Laurel spent years not being able to grieve for her sister and not being able to be angry with her, so when her sister came back, yeah she said some shit. And the thing is, had Sara been the only one in the room, Sara would have accepted that. And maybe we wouldn’t have had to spend several episodes where Laurel had to be mad at her sister, because if it had just been Sara, she would have accepted it. Sara even says “to blame her” because she feels like she deserves that criticism.
But you know why we didn’t get a scene early on about Sara and Laurel coming to terms with Laurel’s anger? Because the writer’s decided it wasn’t important. What they thought was more important were scenes of Quentin yelling at Laurel to feel happy that they had finally gotten Sara back, even though it had never once occurred to him, that the biggest burden Sara’s death brough was on Laurel, not on him.
4. The Media
Now, you take the fact that media doesn’t like Laurel Lance as some kind of divine sign that something is wrong in the universe, and the thing wrong is Laurel Lance.
See, when you line up those articles about how Laurel is the weakest character on Arrow and she’s been the media punching bag, to me there is something almost always at play.
Because see article entitled “X Number of Annoying TV Characters” and almost, without a doubt, there will be an overwhelming number of women. Because women on TV and in movies and in media in general are held up to a ridiculously high standard that unless a women is being fuckable on accident due to being written that way, they are berated and beheaded by the media.
When a woman has a normal reaction to an antihero doing fucked up shit, she’s a bitch who won’t let him have any fun. This has gotten so prevalent it even has a name. It’s called the Skyler White Effect.
This whole wazoo about Laurel being unrelateable, despite having a normal reaction to just about everything and the media crucifying her for it, let’s just call it what it is. It’s sexism. Sexism and misogyny and you played right into it.
5. Katie Cassidy
You do not know Katie Cassidy. I do not know Katie Cassidy. The only thing we get to know about Katie Cassidy is the carefully groomed media, social and otherwise, presence that she has.
You do not know what she was thinking when she posted a tweet and you do not know what she was thinking when she deleted that same tweet. You do not know because you do not know Katie Cassidy. Citing a woman who’s reaction to bullying is well I’m not gonna do it, but I’m not gonna stop is kind of bullshit too. Because she also does not know Katie Cassidy.
Katie didn’t just endure some cyberbullying in season 2. Katie endured a literal campaign to get her kicked off the show, because her character was standing in the way of a ship that she has no opinion on. Katie literally had to deal with the same people you’re quoting high regard wanting her kicked out of a job she loves, because they think the the show should be specifically tailored to them and no one else.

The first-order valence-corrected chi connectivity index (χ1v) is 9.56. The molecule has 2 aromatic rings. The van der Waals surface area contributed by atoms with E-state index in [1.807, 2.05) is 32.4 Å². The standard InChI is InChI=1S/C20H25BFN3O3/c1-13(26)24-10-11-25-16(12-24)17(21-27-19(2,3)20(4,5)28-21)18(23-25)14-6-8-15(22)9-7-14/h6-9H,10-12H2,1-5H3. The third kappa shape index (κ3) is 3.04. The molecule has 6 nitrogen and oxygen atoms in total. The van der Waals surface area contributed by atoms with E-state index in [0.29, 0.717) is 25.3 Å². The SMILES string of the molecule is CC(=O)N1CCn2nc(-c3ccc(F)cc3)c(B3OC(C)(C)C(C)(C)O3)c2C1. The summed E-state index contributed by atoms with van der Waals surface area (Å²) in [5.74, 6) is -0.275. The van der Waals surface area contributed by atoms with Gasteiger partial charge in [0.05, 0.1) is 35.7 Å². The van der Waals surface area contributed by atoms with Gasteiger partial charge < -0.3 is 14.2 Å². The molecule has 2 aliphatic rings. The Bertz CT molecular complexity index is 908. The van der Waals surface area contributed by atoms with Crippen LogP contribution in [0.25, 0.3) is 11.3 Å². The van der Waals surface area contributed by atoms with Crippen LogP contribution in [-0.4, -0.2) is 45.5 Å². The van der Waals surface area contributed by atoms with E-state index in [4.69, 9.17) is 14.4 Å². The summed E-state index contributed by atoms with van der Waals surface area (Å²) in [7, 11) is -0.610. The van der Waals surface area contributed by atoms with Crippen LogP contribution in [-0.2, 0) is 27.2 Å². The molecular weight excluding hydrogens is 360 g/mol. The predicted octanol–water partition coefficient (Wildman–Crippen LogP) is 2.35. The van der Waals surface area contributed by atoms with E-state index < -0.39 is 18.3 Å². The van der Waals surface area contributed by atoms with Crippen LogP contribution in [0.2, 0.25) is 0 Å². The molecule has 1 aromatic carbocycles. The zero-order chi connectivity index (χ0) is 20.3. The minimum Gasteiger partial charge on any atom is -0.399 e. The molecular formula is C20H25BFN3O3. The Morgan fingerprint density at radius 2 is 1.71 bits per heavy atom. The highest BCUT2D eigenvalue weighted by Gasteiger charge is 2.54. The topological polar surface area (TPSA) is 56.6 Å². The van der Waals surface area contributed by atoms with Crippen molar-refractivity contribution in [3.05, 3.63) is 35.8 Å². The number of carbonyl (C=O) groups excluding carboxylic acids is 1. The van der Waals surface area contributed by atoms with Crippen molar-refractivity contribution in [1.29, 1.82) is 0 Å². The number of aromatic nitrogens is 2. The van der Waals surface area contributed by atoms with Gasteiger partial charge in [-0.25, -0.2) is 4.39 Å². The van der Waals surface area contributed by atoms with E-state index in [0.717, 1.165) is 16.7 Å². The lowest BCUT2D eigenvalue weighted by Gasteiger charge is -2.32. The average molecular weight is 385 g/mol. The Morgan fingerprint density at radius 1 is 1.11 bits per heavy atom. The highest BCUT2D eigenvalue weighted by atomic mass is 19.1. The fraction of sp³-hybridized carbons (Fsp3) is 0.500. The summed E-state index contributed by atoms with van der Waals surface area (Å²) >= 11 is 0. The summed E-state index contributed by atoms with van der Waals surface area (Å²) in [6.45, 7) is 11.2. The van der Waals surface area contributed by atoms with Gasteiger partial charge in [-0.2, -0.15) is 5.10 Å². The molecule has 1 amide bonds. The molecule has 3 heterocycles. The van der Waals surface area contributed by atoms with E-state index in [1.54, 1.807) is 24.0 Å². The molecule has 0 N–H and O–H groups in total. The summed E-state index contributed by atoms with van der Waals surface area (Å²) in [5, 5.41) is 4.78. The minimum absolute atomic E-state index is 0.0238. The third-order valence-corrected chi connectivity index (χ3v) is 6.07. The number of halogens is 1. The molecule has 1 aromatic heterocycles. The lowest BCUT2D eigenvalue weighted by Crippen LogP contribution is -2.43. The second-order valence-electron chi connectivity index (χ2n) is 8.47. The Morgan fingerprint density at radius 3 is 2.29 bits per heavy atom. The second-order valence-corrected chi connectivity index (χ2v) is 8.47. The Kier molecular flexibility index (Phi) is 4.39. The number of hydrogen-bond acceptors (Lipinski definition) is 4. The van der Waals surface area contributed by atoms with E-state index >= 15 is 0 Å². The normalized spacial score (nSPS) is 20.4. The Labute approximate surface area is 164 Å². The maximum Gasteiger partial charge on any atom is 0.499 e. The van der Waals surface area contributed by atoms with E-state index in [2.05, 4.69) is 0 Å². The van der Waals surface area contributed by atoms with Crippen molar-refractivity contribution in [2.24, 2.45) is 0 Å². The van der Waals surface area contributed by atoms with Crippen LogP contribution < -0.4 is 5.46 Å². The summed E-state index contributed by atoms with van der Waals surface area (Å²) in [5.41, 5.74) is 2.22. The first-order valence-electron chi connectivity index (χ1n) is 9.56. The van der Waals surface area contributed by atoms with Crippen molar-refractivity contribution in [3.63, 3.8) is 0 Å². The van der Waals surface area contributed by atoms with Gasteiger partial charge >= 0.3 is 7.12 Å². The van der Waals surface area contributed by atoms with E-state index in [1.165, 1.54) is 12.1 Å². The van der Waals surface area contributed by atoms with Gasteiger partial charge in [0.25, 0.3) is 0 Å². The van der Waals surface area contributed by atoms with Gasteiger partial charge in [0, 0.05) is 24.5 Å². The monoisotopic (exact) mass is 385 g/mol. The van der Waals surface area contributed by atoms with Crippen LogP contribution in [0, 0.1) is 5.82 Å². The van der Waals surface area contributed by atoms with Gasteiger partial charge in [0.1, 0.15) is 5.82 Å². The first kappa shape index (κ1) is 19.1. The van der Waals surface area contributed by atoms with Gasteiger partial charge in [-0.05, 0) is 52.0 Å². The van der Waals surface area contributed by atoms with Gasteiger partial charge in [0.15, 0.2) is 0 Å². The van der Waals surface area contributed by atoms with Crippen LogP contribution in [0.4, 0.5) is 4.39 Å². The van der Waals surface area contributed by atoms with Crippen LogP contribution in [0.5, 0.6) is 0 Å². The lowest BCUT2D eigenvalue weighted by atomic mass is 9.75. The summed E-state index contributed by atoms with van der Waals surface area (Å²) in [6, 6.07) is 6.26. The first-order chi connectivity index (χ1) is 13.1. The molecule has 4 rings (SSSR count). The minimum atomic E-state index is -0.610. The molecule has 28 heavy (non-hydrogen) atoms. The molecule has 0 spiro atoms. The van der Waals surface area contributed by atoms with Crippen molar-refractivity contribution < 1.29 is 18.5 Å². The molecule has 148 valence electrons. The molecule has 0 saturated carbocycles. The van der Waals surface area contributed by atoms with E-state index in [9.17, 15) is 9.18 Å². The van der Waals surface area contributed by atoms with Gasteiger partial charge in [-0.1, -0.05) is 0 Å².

Katie Cassidy is consistently the only one who gets asked about Lauriver, because guess what people want to know about romance, and everyone else is dying to ask Stephen about Olicity since he cannot shut up about it. And that’s great. They both feel passionately about their characters being happy, but you know what they don’t have?
A say in what actually makes it to the screen. They’re not writers. They’re not directors. They’re not editors. They are not the network. They do not have a say in what goes down. They show up and do a job.
Literally Katie Cassidy could say she wanted Felicity dead, Helena to come back, and for Tommy and Oliver together in bed with her at once, and it wouldn’t make it any more true than if said it, because I don’t have a say it what makes it on screen either. She is allowed to have opinions that support her character.
She is allowed to think differently than you. That does not mean she is putting Emily or Stephen or anyone down. And Katie has always talked very clearly in “maybes” and “in my opinion, i’m not the writer” when giving her opinion which is a lot more than I can say for some people on the show.
And once again, if you weren’t there, you don’t get to have an “objective” opinion on what Katie said, because you don’t know how she said it, you don’t know if she was joking or not. You have seen something and taken it and extrapolated from it. This is a real person with a real life. And you don’t know her.
Stop hating Katie for doing the same thing that Stephen does. Because it’s transparent. It’s misogyny and it needs to stop.
What is a soul mate? Well, it’s like a best friend, but more. It’s the one person in the world that knows you better than anyone else. It’s someone who makes you a better person. Actually, they don’t make you a better person, you do that yourself because they inspire you. A soul mate is someone who you carry with you forever. It’s the one person who knew you and accepted you and believed in you before anyone else did or when no one else would. And no matter what happens, you’ll always love her. Nothing can ever change that. [insp]
uh, i’m sorry but if last night’s episode “proved that laurel adds NOTHING to the show” then you have a really weird definition of the word nothing. she wasn’t part of the fight in the first timeline and everyone died.
let me say it again for the kids in the back: LITERALLY EVERYONE DIED.